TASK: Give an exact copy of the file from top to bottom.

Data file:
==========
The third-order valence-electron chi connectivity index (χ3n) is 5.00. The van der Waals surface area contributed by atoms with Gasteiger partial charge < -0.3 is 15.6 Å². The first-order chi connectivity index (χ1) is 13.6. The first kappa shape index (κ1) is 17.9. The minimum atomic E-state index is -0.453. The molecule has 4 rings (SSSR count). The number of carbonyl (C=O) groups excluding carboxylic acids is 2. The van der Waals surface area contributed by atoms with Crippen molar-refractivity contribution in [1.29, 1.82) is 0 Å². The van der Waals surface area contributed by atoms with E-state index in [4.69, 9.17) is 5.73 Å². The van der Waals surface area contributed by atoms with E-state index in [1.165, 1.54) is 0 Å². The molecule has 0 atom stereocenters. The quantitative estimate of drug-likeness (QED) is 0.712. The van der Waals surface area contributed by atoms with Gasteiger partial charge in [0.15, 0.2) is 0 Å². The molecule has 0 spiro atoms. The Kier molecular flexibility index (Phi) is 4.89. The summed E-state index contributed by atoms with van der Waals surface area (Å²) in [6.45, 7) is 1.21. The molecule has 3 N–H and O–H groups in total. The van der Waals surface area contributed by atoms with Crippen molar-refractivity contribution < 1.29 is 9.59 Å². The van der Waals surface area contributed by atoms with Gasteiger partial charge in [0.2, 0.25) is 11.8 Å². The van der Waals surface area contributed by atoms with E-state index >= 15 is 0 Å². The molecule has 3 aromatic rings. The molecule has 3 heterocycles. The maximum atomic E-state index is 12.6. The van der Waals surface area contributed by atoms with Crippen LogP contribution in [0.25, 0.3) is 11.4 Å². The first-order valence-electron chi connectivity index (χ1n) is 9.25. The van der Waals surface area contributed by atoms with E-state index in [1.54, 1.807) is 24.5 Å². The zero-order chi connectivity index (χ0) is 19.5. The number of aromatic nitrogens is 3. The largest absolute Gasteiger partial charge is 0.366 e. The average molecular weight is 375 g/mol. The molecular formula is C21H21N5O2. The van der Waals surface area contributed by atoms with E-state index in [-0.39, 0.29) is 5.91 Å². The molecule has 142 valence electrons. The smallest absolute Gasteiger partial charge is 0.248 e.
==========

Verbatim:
The third-order valence-electron chi connectivity index (χ3n) is 5.00. The van der Waals surface area contributed by atoms with Gasteiger partial charge < -0.3 is 15.6 Å². The first-order chi connectivity index (χ1) is 13.6. The first kappa shape index (κ1) is 17.9. The minimum atomic E-state index is -0.453. The molecule has 4 rings (SSSR count). The number of carbonyl (C=O) groups excluding carboxylic acids is 2. The van der Waals surface area contributed by atoms with Crippen molar-refractivity contribution in [1.29, 1.82) is 0 Å². The van der Waals surface area contributed by atoms with E-state index in [4.69, 9.17) is 5.73 Å². The van der Waals surface area contributed by atoms with E-state index in [1.165, 1.54) is 0 Å². The molecule has 0 atom stereocenters. The quantitative estimate of drug-likeness (QED) is 0.712. The van der Waals surface area contributed by atoms with Gasteiger partial charge in [0.15, 0.2) is 0 Å². The molecule has 0 spiro atoms. The Kier molecular flexibility index (Phi) is 4.89. The summed E-state index contributed by atoms with van der Waals surface area (Å²) in [6.45, 7) is 1.21. The molecule has 3 N–H and O–H groups in total. The van der Waals surface area contributed by atoms with Crippen molar-refractivity contribution < 1.29 is 9.59 Å². The van der Waals surface area contributed by atoms with Gasteiger partial charge in [0.2, 0.25) is 11.8 Å². The van der Waals surface area contributed by atoms with E-state index >= 15 is 0 Å². The molecule has 3 aromatic rings. The molecule has 3 heterocycles. The maximum atomic E-state index is 12.6. The van der Waals surface area contributed by atoms with Crippen LogP contribution in [0.25, 0.3) is 11.4 Å². The first-order valence-electron chi connectivity index (χ1n) is 9.25. The van der Waals surface area contributed by atoms with E-state index in [1.54, 1.807) is 24.5 Å². The zero-order chi connectivity index (χ0) is 19.5. The number of aromatic nitrogens is 3. The largest absolute Gasteiger partial charge is 0.366 e. The average molecular weight is 375 g/mol. The molecular formula is C21H21N5O2. The van der Waals surface area contributed by atoms with E-state index in [-0.39, 0.29) is 5.91 Å². The molecule has 142 valence electrons. The smallest absolute Gasteiger partial charge is 0.248 e.